• the repellent autopsy scene, in which Norris (Charles Hallahan), a member of an Antarctica research team experiencing sub-zero temperatures and extreme paranoia, had a heart attack -- and as a doctor attempted to revive his heart with resuscitation paddles, his stomach became a fanged, gaping maw that bit off the doctor's forearms; also, the 'spider head' separated from the body, sprouted spider legs and scurried away
  • the shocking scenes of the 'blood test' used by R. J. MacReady (Kurt Russell) and Windows (Thomas Waites) to 'smoke out' the alien creature as the participants sat tied together and had their thumbs sliced open - with the blood sample from Palmer (David Clennon) indicating that he was infected - and his incineration by MacReady
  • the scene of discovering that Blair (Wilford Brimley), slowly going insane, had escaped the storage shed by tunneling under the ice

The Thing (From Another World) (1951)

In director Christian Nyby's (and producer Howard Hughes) science-fiction thriller (remade by John Carpenter as The Thing (1982)):

  • the scene of the discovery of the alien frozen in ice in the Arctic
  • The Thing's (James Arness, later famed for the TV western Gunsmoke) scary thawing and appearance after its ice-block encasement melted
  • the scene of setting the Thing ablaze
  • the tense sequence in which Bob's (Dewey Martin) geiger counter revealed the monster was coming closer and closer - and was seen behind a closed doorway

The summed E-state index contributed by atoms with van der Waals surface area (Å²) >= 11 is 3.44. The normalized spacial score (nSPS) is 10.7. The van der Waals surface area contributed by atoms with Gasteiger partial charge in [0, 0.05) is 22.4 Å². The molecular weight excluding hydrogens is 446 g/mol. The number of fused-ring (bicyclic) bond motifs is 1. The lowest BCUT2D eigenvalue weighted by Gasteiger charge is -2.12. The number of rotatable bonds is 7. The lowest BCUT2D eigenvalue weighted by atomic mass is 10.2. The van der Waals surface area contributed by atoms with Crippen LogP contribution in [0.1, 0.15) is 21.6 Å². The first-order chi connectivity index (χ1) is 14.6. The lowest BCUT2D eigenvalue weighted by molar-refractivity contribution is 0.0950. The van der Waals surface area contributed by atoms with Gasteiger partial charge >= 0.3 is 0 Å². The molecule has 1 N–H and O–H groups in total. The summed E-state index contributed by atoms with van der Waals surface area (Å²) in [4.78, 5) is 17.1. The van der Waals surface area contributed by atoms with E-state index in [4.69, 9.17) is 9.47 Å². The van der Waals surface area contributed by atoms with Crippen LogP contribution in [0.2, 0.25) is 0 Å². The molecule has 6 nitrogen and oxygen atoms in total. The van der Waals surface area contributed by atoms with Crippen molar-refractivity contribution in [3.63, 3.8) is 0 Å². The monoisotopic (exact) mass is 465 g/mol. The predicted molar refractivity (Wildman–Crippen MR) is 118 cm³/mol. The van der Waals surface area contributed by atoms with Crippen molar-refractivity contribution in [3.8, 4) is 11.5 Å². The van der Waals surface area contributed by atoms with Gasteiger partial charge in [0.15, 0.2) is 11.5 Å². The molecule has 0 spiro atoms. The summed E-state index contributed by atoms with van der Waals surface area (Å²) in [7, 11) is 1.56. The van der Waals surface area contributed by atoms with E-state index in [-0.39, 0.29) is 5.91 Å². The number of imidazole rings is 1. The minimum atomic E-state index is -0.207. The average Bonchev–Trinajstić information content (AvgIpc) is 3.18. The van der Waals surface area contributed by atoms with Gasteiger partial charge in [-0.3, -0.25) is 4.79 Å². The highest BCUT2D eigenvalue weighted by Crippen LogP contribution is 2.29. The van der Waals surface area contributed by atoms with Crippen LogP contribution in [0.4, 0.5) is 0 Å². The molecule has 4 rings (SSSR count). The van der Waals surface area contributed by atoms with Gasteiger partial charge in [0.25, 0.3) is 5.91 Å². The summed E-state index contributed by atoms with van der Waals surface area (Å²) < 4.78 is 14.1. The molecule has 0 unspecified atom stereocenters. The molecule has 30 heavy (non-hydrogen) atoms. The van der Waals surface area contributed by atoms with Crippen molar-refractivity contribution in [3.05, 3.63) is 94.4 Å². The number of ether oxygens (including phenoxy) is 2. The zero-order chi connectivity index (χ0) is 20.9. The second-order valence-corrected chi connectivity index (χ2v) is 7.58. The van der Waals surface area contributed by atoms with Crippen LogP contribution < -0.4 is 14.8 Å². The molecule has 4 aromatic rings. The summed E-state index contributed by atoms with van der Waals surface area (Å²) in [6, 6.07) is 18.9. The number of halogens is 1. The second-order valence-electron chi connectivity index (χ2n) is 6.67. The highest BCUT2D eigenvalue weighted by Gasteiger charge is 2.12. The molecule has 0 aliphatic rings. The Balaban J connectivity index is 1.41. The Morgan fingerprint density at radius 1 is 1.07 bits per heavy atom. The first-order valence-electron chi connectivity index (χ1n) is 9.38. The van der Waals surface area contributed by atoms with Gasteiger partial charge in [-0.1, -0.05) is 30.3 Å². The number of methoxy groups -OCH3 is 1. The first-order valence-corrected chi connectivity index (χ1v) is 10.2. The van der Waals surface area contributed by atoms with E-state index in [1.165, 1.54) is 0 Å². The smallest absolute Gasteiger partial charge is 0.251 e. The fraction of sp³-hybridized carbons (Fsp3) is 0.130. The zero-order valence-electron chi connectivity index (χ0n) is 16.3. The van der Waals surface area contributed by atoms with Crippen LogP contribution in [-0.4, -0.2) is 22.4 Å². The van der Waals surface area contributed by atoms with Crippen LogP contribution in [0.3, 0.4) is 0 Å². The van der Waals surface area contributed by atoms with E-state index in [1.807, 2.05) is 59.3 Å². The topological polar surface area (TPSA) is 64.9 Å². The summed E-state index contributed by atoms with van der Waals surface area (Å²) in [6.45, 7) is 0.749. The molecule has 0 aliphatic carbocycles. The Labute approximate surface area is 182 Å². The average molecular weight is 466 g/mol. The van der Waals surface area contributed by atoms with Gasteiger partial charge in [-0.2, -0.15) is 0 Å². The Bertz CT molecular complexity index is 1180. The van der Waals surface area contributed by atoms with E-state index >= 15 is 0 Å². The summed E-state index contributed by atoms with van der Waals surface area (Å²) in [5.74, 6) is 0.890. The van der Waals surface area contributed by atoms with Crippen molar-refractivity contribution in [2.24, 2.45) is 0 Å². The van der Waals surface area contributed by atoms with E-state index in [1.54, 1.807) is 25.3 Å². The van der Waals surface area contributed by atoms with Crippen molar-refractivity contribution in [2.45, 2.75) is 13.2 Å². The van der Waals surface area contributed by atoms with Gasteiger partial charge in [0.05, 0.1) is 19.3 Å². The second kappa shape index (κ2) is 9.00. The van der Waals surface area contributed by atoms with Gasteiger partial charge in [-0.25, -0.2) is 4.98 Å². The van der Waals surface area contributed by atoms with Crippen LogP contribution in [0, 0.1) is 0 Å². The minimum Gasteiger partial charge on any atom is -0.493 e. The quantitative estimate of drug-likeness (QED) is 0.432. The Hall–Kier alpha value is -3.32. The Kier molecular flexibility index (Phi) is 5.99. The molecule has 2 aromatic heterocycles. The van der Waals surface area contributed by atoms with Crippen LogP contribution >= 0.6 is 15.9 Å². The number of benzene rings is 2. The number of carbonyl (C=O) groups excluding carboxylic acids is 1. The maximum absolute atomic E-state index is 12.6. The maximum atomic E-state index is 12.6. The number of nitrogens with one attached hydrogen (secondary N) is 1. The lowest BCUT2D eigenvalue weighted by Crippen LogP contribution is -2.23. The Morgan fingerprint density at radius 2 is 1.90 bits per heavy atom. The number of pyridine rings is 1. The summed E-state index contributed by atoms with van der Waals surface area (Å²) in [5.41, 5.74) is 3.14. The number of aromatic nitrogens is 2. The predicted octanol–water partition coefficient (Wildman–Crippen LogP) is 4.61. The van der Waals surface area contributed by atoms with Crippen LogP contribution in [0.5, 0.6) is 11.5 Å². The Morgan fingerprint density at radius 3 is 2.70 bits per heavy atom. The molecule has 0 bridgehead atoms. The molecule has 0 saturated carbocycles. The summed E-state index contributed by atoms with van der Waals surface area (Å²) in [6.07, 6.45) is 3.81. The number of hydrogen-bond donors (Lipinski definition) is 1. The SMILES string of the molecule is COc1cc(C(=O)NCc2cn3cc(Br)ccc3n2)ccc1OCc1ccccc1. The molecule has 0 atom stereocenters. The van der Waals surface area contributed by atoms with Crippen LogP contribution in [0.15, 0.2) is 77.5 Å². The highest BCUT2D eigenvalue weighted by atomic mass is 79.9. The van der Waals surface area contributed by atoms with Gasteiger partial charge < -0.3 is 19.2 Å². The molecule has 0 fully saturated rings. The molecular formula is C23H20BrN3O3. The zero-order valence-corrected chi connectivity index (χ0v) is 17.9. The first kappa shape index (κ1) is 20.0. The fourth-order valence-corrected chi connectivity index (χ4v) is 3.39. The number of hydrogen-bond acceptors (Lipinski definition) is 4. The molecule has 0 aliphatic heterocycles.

• the startling moment when the team opened the door -- and shockingly, The Thing was right on the other side of the door, and they managed to slam the door on its claw
  • the Thing's electrocution
  • and the final warning/bulletin radioed by reporter Ned Scott (Douglas Spencer) from the North Pole: "...Watch the skies, everywhere! Keep looking, keep watching the skies!"

The Third Man (1949, UK)

In director Carol Reed's classic drama of intrigue:

  • the moody scenes of a shattered, post-war Vienna in the film's opening
  • the haunting zither music soundtrack by Anton Karas
  • the graveyard scene as post-war black marketeer Harry Lime (Orson Welles) was buried - with his American pulp novelist friend Holly Martins (Joseph Cotten) and his lover Anna (Alida Valli) in attendance
  • the famous scene of presumed-dead Harry Lime's delayed appearance in the film - from a shadow inside a doorway when an overhead light illuminated his enigmatic, smirking, devilish face and a cat snuggled at his feet
  • the scene of the accusations of the little, moon-faced boy that Martins was a murderer